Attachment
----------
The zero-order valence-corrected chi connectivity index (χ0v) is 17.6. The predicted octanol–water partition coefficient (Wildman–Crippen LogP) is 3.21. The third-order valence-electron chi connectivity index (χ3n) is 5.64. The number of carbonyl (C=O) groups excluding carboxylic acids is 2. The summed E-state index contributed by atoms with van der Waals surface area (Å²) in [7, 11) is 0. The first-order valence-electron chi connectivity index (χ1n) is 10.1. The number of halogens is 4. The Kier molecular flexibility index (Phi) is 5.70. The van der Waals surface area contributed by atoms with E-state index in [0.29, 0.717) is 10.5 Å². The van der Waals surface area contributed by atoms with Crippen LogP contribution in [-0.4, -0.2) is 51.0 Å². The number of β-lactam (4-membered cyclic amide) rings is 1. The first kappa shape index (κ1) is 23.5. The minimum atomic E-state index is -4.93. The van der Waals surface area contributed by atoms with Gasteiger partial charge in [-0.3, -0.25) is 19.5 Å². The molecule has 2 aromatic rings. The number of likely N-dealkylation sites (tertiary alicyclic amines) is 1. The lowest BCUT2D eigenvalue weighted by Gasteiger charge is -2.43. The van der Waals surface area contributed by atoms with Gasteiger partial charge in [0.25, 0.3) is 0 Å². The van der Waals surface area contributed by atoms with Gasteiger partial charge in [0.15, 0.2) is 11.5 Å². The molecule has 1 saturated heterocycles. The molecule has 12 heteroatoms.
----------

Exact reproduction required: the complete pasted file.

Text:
The zero-order valence-corrected chi connectivity index (χ0v) is 17.6. The predicted octanol–water partition coefficient (Wildman–Crippen LogP) is 3.21. The third-order valence-electron chi connectivity index (χ3n) is 5.64. The number of carbonyl (C=O) groups excluding carboxylic acids is 2. The summed E-state index contributed by atoms with van der Waals surface area (Å²) in [7, 11) is 0. The first-order valence-electron chi connectivity index (χ1n) is 10.1. The number of halogens is 4. The Kier molecular flexibility index (Phi) is 5.70. The van der Waals surface area contributed by atoms with E-state index in [0.29, 0.717) is 10.5 Å². The van der Waals surface area contributed by atoms with Crippen LogP contribution in [-0.4, -0.2) is 51.0 Å². The number of β-lactam (4-membered cyclic amide) rings is 1. The first kappa shape index (κ1) is 23.5. The minimum atomic E-state index is -4.93. The van der Waals surface area contributed by atoms with Gasteiger partial charge in [-0.3, -0.25) is 19.5 Å². The molecule has 2 aromatic rings. The number of likely N-dealkylation sites (tertiary alicyclic amines) is 1. The lowest BCUT2D eigenvalue weighted by Gasteiger charge is -2.43. The van der Waals surface area contributed by atoms with Gasteiger partial charge in [0.25, 0.3) is 0 Å². The van der Waals surface area contributed by atoms with Gasteiger partial charge in [0.15, 0.2) is 11.5 Å². The molecule has 1 saturated heterocycles. The molecule has 12 heteroatoms.